a plurality of non-rotating, stationary elements that serve as stationary points arranged on the inner structure, wherein a number of groups of the movable elements are arranged to form a compact loop about and orbit about each stationary element in a single movement; and
spacing elements are disposed between each of the movable elements wherein each spacing element is of a length that is slightly longer than a moveable element and is substantially narrower than the width of a moveable element and is configured to fill the slight spacing between each of the moveable elements, and
wherein the spacing elements have protrusions on each end of the length and the stationary elements have an inner face which has recesses corresponding to the protrusions on the spacing elements so that the protrusions of the spacing elements serve as positioners to ensure that the movable elements are in a proper position to form a group that orbits about a stationary element when the protrusions are received in the recesses.
17. A brain twister comprising:
an inner structure; and
a plurality of movable elements and a plurality of non-rotating, stationary elements arranged on the inner structure, wherein a plurality of movable elements surround each stationary element to form a group and a number of groups are formed so that each group is arranged to orbit about a respective stationary element,
wherein the stationary elements are mounted on the inner structure and the movable elements have extensions which are arranged underneath the stationary elements between the stationary element and the inner structure to movably secure the movable elements to the inner structure and to retain the movable elements on the inner structure, each movable element having a polygonal area surrounded by an area forming the extension of a different thickness where the extensions extend from the polygonal area.
18. The brain twister of claim 17, wherein the stationary elements are arranged on the inner structure so that three stationary elements are adjacent a respective moveable element so that each of the movable elements are moveable around any of three adjacent stationary elements in a single movement.
Description
CROSS-REFERENCE TO RELATED APPLICATIONS

The present application is a continuation-in-part of U.S. patent application Ser. No. 09/463,217 filed Apr. 24, 2000 now abdn. entitled “Brain Twister” to Zdenek Blazek which is a U.S. national stage of International application PCT/CZ98/00031 filed Jul. 14, 1998, claiming priority to Czech Republic Application No. PV 2311-97 filed Jul. 21, 1997. The contents of each of the foregoing documents are incorporated herein by reference in their entirety.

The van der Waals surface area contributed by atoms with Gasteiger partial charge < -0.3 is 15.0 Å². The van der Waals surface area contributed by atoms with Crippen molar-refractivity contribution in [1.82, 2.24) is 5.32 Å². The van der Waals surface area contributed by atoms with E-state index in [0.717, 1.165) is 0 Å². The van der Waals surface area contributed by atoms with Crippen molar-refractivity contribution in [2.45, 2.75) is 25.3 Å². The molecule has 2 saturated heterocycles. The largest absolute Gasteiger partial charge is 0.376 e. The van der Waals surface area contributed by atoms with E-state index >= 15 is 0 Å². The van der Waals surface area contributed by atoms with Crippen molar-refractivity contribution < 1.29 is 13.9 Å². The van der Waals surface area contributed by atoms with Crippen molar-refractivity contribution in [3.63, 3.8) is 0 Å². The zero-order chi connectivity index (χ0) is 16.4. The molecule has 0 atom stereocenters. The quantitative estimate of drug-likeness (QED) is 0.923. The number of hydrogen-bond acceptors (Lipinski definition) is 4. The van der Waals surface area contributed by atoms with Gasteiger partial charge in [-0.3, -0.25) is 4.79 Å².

BACKGROUND OF THE INVENTION

1. Field of the Invention

This invention relates to a brain twister having flat elements movable relative to each other and arranged as an envelope on a ball-shaped inner construction.

2. Related Art

Brain twisters are special toys which aim to exercise imagination and combination skills. Brain twisters are constructed as groups or arrangements of elements movable relative to one another. These elements are usually painted with various colors on their surfaces, or printed with segments of a picture. The task of the user is to arrange a geometrical shape or picture by displacement of these elements to “solve” the brain twister. The elements can usually be displaced either individually or in rows or groups.

A typical example of a brain twister is a flat toy created by a frame in which square flat elements are placed. In the frame, there is an additional empty square to enable displacement of one or more of the flat elements in the empty space to allow rearrangement of the elements. However, this is a relatively simple toy for small children and does not attract older children or adults.

A more complicated brain twister is the “Rubic's cube” which was extremely popular in the early 1980's. Twenty seven (27) colored individual cubes are arranged in a 3×3×3 cube. Each of the walls of the cube represents a group of 9 cubes which can by twisted in two perpendicular planes. There are various paints or stickers on the individual cubes' surfaces and the task is solved when a complete color is formed on the sides of the entire cube. However, the Rubic's cube has a disadvantageous angular shape and the construction of the cube is relatively complicated.

SUMMARY OF THE INVENTION

The above mentioned insufficiencies are, to a considerable degree, eliminated by a brain twister in accordance with the present invention. The present invention includes a brain twister with a more agreeable shape, without sharp edges and sufficiently complicated to attract older children and adults by the possibility of creating pictures or images.